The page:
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A troubleshooting tip for those with Duraspark ignition
Just a little fyi I thought I would pass along. My 79 F100 302 with Duraspark ignition suddenly died on the way home the other day. I took the air cleaner lid off to determine if it was air/fuel or ignition related. Since the air cleaner was off and not an issue and I could see a shot of fuel enter the carb when I worked the linkage by hand, I knew it was a "no spark" situation.
I tried cranking it again and noticed it would try to fire as I released the ignition switch. (I remembered these same symptoms about two years ago when I had to replace the pick up coil in the distributor.) It finally started then died again. I did manage to get it started and drive it home but it died two more times before I got it there.
I pulled off the distributor cap and sure enough as I suspected the wire was broke off inside the distributor right as it enters the pickup coil. The exact same thing happened two years ago and had to get it towed home. The wire was just hanging on by a thread and would intermittenly make contact.
The funny thing about this is, when I rebuilt the engine back in 1998, I replaced the original pickup coil with a new one just because it was old and had 174000 miles on it. The wire broke off the replacement 102000 miles later and this one broke off after 28000 miles.
Just a little tip for ya to keep in the back of your mind if you encounter similar situation.
Make sure you have plenty of slack in this wire. The pickup is mounted on a plate inside the dist that moves with the vacuum advance and the centrifugal weights inside, that's how it advances and retards the timing. So this wire is flexing continually, and is usually a special type wire like meter lead wire. Knowing the way parts are made now, they may be using inferior type wire, and like I said, make sure there is slack enough for the wire to move with the plate.
Thanks for the tip. There appeared to plenty of slack, yet they both broke off right at the magnet. I'm thinking, as you mentioned, the cause is inferior wire. The insulation of the wire in that area is hard an brittle. Probably some cheap stuff not rated for engine heat and/or movement. I saved all the ones I've replaced including the original one that came on the truck. You can clearly see the original is made from much thicker wire and is not brittle. If it weren't for the broken plastic connector outside of the distributor, I'd put the 174000 mile original back on.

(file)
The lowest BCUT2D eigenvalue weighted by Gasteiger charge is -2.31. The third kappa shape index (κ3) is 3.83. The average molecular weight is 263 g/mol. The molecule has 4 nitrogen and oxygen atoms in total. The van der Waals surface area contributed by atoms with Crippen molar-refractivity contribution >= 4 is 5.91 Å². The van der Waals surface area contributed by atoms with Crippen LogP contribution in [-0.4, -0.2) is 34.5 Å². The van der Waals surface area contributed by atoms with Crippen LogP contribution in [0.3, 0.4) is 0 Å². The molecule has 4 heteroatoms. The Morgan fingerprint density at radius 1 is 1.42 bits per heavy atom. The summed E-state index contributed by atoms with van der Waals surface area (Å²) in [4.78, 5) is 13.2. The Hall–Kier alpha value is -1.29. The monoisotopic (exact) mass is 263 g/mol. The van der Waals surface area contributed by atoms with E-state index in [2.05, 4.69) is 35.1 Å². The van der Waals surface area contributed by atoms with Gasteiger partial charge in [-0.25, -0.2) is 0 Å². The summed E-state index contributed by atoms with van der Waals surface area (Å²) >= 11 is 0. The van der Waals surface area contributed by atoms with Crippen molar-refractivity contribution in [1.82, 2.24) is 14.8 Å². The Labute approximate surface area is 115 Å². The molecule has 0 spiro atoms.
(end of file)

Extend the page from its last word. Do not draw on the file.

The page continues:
Here's an update. I got a brand new replacement pick up coil from NAPA and installed it Friday night, still no spark. I just about pulled my hair out today troubleshooting this thing. I checked voltage to the coil, ohmed out the coil, swapped the module for the one I carry behind the seat, still nothing. I decided to ohm out the new pick up coil which is supposed to be between 400-1000 ohms. The ohm meter showed it was open. I immediately put the original 33 year old 174000 mile original pick up coil back on the truck and she fired right up.
This is a sad day in America considering all the technological advances we have made in the past 33 years, when a well used, high mileage part is better quality than what you can buy new today.
The quality of new parts is a major problem with some guys who like to use the "shotgun" approach. Some people have a problem, and instead of troubleshooting and keeping track of the symptoms, they just replace everything expecting it to be fixed since everything is "new". That's when they find out they have more problems than when they started with. See it all the time now.
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